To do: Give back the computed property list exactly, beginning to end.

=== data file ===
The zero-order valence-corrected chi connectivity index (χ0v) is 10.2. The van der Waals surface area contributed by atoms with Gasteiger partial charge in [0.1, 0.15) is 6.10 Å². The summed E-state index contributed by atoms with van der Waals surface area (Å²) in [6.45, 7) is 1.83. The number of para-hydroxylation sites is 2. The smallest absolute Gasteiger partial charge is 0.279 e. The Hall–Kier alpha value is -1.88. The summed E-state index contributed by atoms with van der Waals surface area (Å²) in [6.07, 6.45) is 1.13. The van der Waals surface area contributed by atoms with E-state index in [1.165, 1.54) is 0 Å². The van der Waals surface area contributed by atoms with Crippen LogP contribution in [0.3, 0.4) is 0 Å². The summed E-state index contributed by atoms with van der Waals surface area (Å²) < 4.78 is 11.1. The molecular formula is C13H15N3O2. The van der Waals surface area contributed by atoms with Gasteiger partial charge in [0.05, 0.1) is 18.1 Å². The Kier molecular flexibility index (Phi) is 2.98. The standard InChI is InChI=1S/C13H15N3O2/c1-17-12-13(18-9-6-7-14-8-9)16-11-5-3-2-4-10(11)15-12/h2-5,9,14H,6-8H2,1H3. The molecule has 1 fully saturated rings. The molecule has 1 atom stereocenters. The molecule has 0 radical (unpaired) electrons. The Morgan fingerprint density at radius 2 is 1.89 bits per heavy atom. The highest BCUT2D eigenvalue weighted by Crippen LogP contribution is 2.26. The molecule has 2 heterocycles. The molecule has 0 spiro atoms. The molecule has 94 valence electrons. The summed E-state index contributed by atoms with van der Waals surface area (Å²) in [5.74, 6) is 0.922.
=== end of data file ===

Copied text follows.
The zero-order valence-corrected chi connectivity index (χ0v) is 10.2. The van der Waals surface area contributed by atoms with Gasteiger partial charge in [0.1, 0.15) is 6.10 Å². The summed E-state index contributed by atoms with van der Waals surface area (Å²) in [6.45, 7) is 1.83. The number of para-hydroxylation sites is 2. The smallest absolute Gasteiger partial charge is 0.279 e. The Hall–Kier alpha value is -1.88. The summed E-state index contributed by atoms with van der Waals surface area (Å²) in [6.07, 6.45) is 1.13. The van der Waals surface area contributed by atoms with E-state index in [1.165, 1.54) is 0 Å². The van der Waals surface area contributed by atoms with Crippen LogP contribution in [0.3, 0.4) is 0 Å². The summed E-state index contributed by atoms with van der Waals surface area (Å²) < 4.78 is 11.1. The molecular formula is C13H15N3O2. The van der Waals surface area contributed by atoms with Gasteiger partial charge in [0.05, 0.1) is 18.1 Å². The Kier molecular flexibility index (Phi) is 2.98. The standard InChI is InChI=1S/C13H15N3O2/c1-17-12-13(18-9-6-7-14-8-9)16-11-5-3-2-4-10(11)15-12/h2-5,9,14H,6-8H2,1H3. The molecule has 1 fully saturated rings. The molecule has 1 atom stereocenters. The molecule has 0 radical (unpaired) electrons. The Morgan fingerprint density at radius 2 is 1.89 bits per heavy atom. The highest BCUT2D eigenvalue weighted by Crippen LogP contribution is 2.26. The molecule has 2 heterocycles. The molecule has 0 spiro atoms. The molecule has 94 valence electrons. The summed E-state index contributed by atoms with van der Waals surface area (Å²) in [5.74, 6) is 0.922.